Baptism at Bull Run. The Battle of First Bull Run. July 21, 1861.

IV. In the Field: Securing Approaches & In Reserve

In Baptism at Bull Run, there are two types of commands that players can issue to their units: field commands and staff commands. This design diary entry I will cover the various field commands used in the game.

Before I introduce the field commands, however, I should to take a moment to review some of the concepts surrounding movement and unit positioning on the game board. As I indicated in one of previous diary entries, the map is divided into areas called "locales"—a convention established in Simmons Games' Bonaparte at Marengo—with each locale separated from another locale by a rectangular box called a "boundary." Each boundary (which may be one of three types as seen here) is either narrow or wide. A narrow boundary is as wide as one unit, while a wide boundary is as wide as two units placed end-to-end. In turn, each boundary has two approaches (one parallel to each long side of a boundary); an approach is an imaginary zone next to a boundary. A locale also has an area known as the reserve, which is the central area of the locale and like an approach is an imaginary region.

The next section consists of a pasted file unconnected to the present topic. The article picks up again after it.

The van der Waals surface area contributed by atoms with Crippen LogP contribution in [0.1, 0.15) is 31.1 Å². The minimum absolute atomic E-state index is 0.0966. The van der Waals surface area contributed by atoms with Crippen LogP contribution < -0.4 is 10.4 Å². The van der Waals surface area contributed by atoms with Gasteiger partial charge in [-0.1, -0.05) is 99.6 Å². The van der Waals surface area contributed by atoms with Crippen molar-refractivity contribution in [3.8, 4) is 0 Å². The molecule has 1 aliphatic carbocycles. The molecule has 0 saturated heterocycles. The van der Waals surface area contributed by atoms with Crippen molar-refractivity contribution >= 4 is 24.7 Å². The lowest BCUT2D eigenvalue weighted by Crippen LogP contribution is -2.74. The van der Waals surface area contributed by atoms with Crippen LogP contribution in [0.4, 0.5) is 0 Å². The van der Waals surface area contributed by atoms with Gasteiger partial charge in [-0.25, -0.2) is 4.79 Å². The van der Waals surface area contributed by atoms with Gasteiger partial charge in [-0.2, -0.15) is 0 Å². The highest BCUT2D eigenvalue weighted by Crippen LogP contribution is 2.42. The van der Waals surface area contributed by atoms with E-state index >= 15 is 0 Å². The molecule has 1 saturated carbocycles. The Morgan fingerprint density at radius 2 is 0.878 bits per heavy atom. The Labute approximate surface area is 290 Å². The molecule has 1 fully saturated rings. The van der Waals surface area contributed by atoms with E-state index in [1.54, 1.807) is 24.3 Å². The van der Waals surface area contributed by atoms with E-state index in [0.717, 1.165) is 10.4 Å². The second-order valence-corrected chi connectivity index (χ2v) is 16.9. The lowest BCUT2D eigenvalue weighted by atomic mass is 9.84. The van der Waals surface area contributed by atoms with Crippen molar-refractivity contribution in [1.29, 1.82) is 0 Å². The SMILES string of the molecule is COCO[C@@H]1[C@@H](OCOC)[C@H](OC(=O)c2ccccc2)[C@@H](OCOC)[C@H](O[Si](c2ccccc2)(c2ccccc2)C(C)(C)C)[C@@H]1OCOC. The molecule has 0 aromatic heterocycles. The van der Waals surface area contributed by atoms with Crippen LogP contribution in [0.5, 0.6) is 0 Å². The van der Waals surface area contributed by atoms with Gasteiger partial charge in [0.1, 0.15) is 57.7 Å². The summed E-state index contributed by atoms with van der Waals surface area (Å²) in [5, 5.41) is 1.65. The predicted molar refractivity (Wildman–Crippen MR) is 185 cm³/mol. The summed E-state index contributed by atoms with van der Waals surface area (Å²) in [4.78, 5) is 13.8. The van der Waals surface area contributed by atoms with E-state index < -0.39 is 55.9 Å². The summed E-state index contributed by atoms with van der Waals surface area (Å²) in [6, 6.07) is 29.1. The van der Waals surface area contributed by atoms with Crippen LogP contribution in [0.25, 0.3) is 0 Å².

Examples of boundary widths and a locale's approaches & reserve follow:

Example of a narrow and a wide boundary. Example of a locale's approaches and reserve.
Narrow and wide boundaries Visual representations of a locale's imaginary features: approaches and reserve

A unit in play must be positioned within a locale. A unit must either be: (a) in reserve or (b) securing an approach. Units in reserve are placed generally in the center of the locale, while units securing an approach are rotated so that they are parallel to a specific boundary and placed close to that boundary.

Examples of units in reserve and securing approaches follow:

Example of units securing approaches and in reserve. In the example to the left, we see:
  1. Three Union units securing two different approaches (the 3-strength infantry and artillery at one approach, and the 1-strength infantry at another),
  2. The Confederate infantry and artillery units securing two different approaches (opposite the Union units), and
  3. Both Confederate cavalry units in reserve.

With an overview of approaches and the reserve complete, I can move on to reviewing the field commands available in Baptism at Bull Run.